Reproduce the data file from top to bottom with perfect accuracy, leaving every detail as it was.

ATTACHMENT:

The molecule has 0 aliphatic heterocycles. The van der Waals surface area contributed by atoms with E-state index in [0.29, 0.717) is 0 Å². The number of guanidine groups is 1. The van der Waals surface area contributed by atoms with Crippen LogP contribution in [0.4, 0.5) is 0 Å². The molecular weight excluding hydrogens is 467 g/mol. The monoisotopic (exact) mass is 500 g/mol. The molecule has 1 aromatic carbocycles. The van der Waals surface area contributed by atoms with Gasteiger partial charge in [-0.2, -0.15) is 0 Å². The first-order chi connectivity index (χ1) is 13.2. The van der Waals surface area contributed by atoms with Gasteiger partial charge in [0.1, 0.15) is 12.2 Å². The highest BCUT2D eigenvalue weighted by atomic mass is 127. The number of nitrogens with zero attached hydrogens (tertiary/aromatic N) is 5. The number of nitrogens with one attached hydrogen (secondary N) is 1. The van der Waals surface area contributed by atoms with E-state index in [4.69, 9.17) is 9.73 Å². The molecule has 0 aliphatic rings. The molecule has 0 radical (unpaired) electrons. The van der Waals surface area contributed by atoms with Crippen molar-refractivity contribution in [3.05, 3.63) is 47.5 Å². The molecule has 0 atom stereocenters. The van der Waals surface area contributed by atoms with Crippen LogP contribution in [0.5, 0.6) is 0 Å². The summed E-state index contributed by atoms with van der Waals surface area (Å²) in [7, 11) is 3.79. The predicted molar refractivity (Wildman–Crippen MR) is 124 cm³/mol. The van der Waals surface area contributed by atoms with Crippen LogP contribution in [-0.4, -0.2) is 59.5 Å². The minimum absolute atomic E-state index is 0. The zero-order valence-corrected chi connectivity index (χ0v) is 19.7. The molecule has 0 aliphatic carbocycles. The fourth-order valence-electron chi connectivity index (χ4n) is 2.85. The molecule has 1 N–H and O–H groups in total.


The molecule has 0 aliphatic heterocycles. The van der Waals surface area contributed by atoms with E-state index in [0.29, 0.717) is 0 Å². The number of guanidine groups is 1. The van der Waals surface area contributed by atoms with Crippen LogP contribution in [0.4, 0.5) is 0 Å². The molecular weight excluding hydrogens is 467 g/mol. The monoisotopic (exact) mass is 500 g/mol. The molecule has 1 aromatic carbocycles. The van der Waals surface area contributed by atoms with Gasteiger partial charge in [-0.2, -0.15) is 0 Å². The first-order chi connectivity index (χ1) is 13.2. The van der Waals surface area contributed by atoms with Gasteiger partial charge in [0.1, 0.15) is 12.2 Å². The highest BCUT2D eigenvalue weighted by atomic mass is 127. The number of nitrogens with zero attached hydrogens (tertiary/aromatic N) is 5. The number of nitrogens with one attached hydrogen (secondary N) is 1. The van der Waals surface area contributed by atoms with E-state index in [4.69, 9.17) is 9.73 Å². The molecule has 0 aliphatic rings. The molecule has 0 radical (unpaired) electrons. The van der Waals surface area contributed by atoms with Crippen molar-refractivity contribution in [3.05, 3.63) is 47.5 Å². The molecule has 0 atom stereocenters. The van der Waals surface area contributed by atoms with Crippen LogP contribution in [0.5, 0.6) is 0 Å². The summed E-state index contributed by atoms with van der Waals surface area (Å²) in [7, 11) is 3.79. The predicted molar refractivity (Wildman–Crippen MR) is 124 cm³/mol. The van der Waals surface area contributed by atoms with Crippen LogP contribution in [-0.4, -0.2) is 59.5 Å². The minimum absolute atomic E-state index is 0. The zero-order valence-corrected chi connectivity index (χ0v) is 19.7. The molecule has 0 aliphatic carbocycles. The fourth-order valence-electron chi connectivity index (χ4n) is 2.85. The molecule has 1 N–H and O–H groups in total.